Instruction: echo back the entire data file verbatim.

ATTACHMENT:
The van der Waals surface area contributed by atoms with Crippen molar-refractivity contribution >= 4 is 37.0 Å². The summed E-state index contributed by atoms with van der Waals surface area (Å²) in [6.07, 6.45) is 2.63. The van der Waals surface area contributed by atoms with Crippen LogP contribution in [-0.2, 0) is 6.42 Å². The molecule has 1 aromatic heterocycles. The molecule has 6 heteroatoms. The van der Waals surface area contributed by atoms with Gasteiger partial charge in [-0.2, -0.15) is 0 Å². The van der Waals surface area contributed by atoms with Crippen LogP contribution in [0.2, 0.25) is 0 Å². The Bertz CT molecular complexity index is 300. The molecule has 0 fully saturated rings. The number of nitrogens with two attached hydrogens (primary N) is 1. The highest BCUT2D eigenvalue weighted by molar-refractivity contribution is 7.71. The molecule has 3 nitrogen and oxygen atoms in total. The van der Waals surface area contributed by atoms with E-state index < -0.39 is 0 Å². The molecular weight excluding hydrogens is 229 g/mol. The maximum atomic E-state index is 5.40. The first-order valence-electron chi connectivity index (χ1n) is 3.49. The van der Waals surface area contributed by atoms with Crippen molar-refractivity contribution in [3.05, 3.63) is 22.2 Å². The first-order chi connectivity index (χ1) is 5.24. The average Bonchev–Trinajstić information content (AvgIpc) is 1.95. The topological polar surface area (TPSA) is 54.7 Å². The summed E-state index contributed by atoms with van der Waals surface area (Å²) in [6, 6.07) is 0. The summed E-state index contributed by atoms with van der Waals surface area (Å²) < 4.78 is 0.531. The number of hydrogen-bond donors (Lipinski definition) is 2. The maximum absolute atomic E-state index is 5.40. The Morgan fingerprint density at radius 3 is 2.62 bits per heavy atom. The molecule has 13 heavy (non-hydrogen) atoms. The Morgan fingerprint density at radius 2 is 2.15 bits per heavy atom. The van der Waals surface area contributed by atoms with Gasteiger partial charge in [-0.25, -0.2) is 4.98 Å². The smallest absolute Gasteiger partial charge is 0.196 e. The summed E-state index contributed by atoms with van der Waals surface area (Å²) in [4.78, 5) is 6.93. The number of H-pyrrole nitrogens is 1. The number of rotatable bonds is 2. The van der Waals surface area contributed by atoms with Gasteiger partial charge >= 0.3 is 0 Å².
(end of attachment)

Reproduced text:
The van der Waals surface area contributed by atoms with Crippen molar-refractivity contribution >= 4 is 37.0 Å². The summed E-state index contributed by atoms with van der Waals surface area (Å²) in [6.07, 6.45) is 2.63. The van der Waals surface area contributed by atoms with Crippen LogP contribution in [-0.2, 0) is 6.42 Å². The molecule has 1 aromatic heterocycles. The molecule has 6 heteroatoms. The van der Waals surface area contributed by atoms with Gasteiger partial charge in [-0.2, -0.15) is 0 Å². The van der Waals surface area contributed by atoms with Crippen LogP contribution in [0.2, 0.25) is 0 Å². The Bertz CT molecular complexity index is 300. The molecule has 0 fully saturated rings. The number of nitrogens with two attached hydrogens (primary N) is 1. The highest BCUT2D eigenvalue weighted by molar-refractivity contribution is 7.71. The molecule has 3 nitrogen and oxygen atoms in total. The van der Waals surface area contributed by atoms with E-state index < -0.39 is 0 Å². The molecular weight excluding hydrogens is 229 g/mol. The maximum atomic E-state index is 5.40. The first-order valence-electron chi connectivity index (χ1n) is 3.49. The van der Waals surface area contributed by atoms with Crippen molar-refractivity contribution in [3.05, 3.63) is 22.2 Å². The first-order chi connectivity index (χ1) is 5.24. The average Bonchev–Trinajstić information content (AvgIpc) is 1.95. The topological polar surface area (TPSA) is 54.7 Å². The summed E-state index contributed by atoms with van der Waals surface area (Å²) in [6, 6.07) is 0. The summed E-state index contributed by atoms with van der Waals surface area (Å²) < 4.78 is 0.531. The number of hydrogen-bond donors (Lipinski definition) is 2. The maximum absolute atomic E-state index is 5.40. The Morgan fingerprint density at radius 3 is 2.62 bits per heavy atom. The molecule has 13 heavy (non-hydrogen) atoms. The Morgan fingerprint density at radius 2 is 2.15 bits per heavy atom. The van der Waals surface area contributed by atoms with Gasteiger partial charge in [-0.25, -0.2) is 4.98 Å². The smallest absolute Gasteiger partial charge is 0.196 e. The summed E-state index contributed by atoms with van der Waals surface area (Å²) in [4.78, 5) is 6.93. The number of H-pyrrole nitrogens is 1. The number of rotatable bonds is 2. The van der Waals surface area contributed by atoms with Gasteiger partial charge >= 0.3 is 0 Å².